Poetry Saturday—Mountain Sheep

Step by step we make the climb
A rhythm beat from foot on gravel
Lost in thought and void of time
As we track this tower of babel

Hard dead earth, scorched by sun
More confused near the top
Both hot and cold are found in one
Both grasp for life like the withered crops

These people, poor people, hid up in the mountain
Seeking always to find life’s summit
But poisoned by deceit’s sweet fountain
And so, into darkness they continue to plummet

Why is the truth to these people unspoken
Who comes to shepherd these mountain sheep
Where is the news that the grave was broken
The harvest is plenty, but who comes to reap —Luke Brogden

(This was written by my nephew after visiting Nepal and meeting people who hadn’t yet heard about Jesus.)

Poetry Saturday—Prayer

Lord Jesus, Maker of creation, Word
and Son of God, Redeemer, Savior, Lord
and King, we worship You, because we know
You, and we know that You have loved us so
that we might never have to live in fear;
and when our sojourn has concluded here,
Your resurrection power, which now transforms
us into Your own image, and conforms
us to Your pleasure, will deliver, keep,
and bless us. Catch us up, Lord, in the sweep
of Your forever-marching-forward grace,
and bring us to Your glorious, waiting face,
where are we, with You, and like You, will abide
forever, in Your presence, by Your side.
Amen. —T.M. Moore, in To Know Him

4 Quotes From “To Know Him”

In T.M. Moore’s book of poetic verse entitled To Know Him, he provides some insightful notes at the back of the book. These are a few quotes from those notes. You can check out my review of this book by clicking here.

“The historical data bearing witness to the reality of Jesus, and the events of His life, death, and resurrection, is unassailable. Thousands of documents, from both within the Christian movement and beyond it, as well as numerous archaeological artifacts testify to the existence of Jesus. The consistent witness of countless multitudes of believers through the ages also adds to the certainty that a historical personage of considerable enduring influence, Jesus from Nazareth, lived at a certain time, and talked and lived in ways which anyone with an open mind can investigate for himself. Only the most willingly blind deny that Jesus existed, and only the most foolhardy refuse to explore the evidence that bears witness to Him.”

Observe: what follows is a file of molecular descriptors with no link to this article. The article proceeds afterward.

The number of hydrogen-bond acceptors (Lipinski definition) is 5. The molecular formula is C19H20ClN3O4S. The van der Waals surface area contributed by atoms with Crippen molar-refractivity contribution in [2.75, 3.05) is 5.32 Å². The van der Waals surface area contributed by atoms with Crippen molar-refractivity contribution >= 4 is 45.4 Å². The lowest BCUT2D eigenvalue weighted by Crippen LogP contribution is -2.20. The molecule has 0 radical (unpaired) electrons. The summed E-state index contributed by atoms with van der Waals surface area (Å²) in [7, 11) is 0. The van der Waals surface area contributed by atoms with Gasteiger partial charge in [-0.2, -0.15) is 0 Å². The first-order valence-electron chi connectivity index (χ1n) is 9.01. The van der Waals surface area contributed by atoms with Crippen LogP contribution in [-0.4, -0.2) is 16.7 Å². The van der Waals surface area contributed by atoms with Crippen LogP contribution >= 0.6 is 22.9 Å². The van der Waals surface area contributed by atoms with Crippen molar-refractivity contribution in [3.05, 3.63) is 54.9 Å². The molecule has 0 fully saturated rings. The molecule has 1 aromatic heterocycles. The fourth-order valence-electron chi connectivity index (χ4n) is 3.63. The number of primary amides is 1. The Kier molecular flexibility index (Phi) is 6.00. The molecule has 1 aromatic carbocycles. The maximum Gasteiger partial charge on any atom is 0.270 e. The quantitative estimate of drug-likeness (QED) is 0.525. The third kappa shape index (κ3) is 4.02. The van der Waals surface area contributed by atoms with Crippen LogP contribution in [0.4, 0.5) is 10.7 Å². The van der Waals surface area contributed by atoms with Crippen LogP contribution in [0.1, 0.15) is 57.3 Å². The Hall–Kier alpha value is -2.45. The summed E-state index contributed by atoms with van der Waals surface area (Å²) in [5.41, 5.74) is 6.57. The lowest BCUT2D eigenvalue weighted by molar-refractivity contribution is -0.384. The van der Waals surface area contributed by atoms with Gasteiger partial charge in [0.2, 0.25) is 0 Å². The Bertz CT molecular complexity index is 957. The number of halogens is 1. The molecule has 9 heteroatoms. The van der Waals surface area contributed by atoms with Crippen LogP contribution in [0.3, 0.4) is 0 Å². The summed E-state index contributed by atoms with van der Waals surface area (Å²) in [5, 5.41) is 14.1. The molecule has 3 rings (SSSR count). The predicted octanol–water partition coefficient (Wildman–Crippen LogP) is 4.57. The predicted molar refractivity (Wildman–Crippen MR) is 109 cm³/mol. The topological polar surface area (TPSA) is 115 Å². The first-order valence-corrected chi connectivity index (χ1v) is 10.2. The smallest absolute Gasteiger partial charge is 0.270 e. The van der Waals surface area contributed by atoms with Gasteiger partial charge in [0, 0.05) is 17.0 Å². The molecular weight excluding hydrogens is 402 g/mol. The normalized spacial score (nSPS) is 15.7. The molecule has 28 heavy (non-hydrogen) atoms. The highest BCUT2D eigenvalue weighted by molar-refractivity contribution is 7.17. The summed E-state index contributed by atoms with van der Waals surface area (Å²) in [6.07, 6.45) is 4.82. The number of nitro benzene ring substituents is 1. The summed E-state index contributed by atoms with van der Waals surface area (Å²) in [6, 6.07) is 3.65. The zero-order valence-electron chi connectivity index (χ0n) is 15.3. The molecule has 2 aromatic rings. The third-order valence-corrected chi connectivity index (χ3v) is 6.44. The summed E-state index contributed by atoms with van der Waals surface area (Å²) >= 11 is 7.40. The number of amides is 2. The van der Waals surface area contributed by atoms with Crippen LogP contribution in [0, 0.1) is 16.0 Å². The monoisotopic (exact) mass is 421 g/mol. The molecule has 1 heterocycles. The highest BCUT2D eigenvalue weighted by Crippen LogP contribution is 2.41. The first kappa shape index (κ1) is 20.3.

“No one can claim to know Jesus as He intends without this twofold sense and experience of His immanence (God with us) and His transcendence (God exalted in glory). The better we acquaint ourselves with Jesus in both these dimensions, the more our outlook on and approach to life will reflect His. We will see our lives as He does, as enormously significant, and we will desire for our lives what He does, so that our relationship with Him bears fruit in daily life, and our fellowship with Him grows daily stronger.”

“We know Jesus by the work He does in and through us, especially the freedom from sin’s power which the power of Jesus unleashes in us.”

“As full and enjoyable as this life of knowing Jesus can be, it is but a foretaste of a richer, fuller, and more joyous relationship yet to come. Now, in anticipation of that greater glory, we seek it earnestly by faith, and thus know it increasingly as our daily experience—living the there and then in the here and now.”

To Know Him (book review)

I am so appreciative of those who have the gift of poetry. There is something about the rhythm and flow of poetic verse that speaks to our hearts in a way that typical writing cannot. I’m even more amazed when the poet happens to be someone who is also a premier theologian, which is exactly what you will find in To Know Him by T.M. Moore.

I have benefitted greatly from the theological and doctrinal insights from Moore. I daily read his posts and always come away with an insight on Scripture that I hadn’t previously considered. Even knowing that I was blown away by the profound truths in To Know Him that were flowing off the pages in poetic verse.

To Know Him leads us through a Christian’s progression in attempting to really know who Jesus is. To help you along the way, Moore has provided endnotes on his poetic verses, as well as ample references to all of the biblical passages which he masterfully wove together in the crafting of his poem.

I know you will find To Know Him as rewarding, heart-warming, and mind-opening as I did!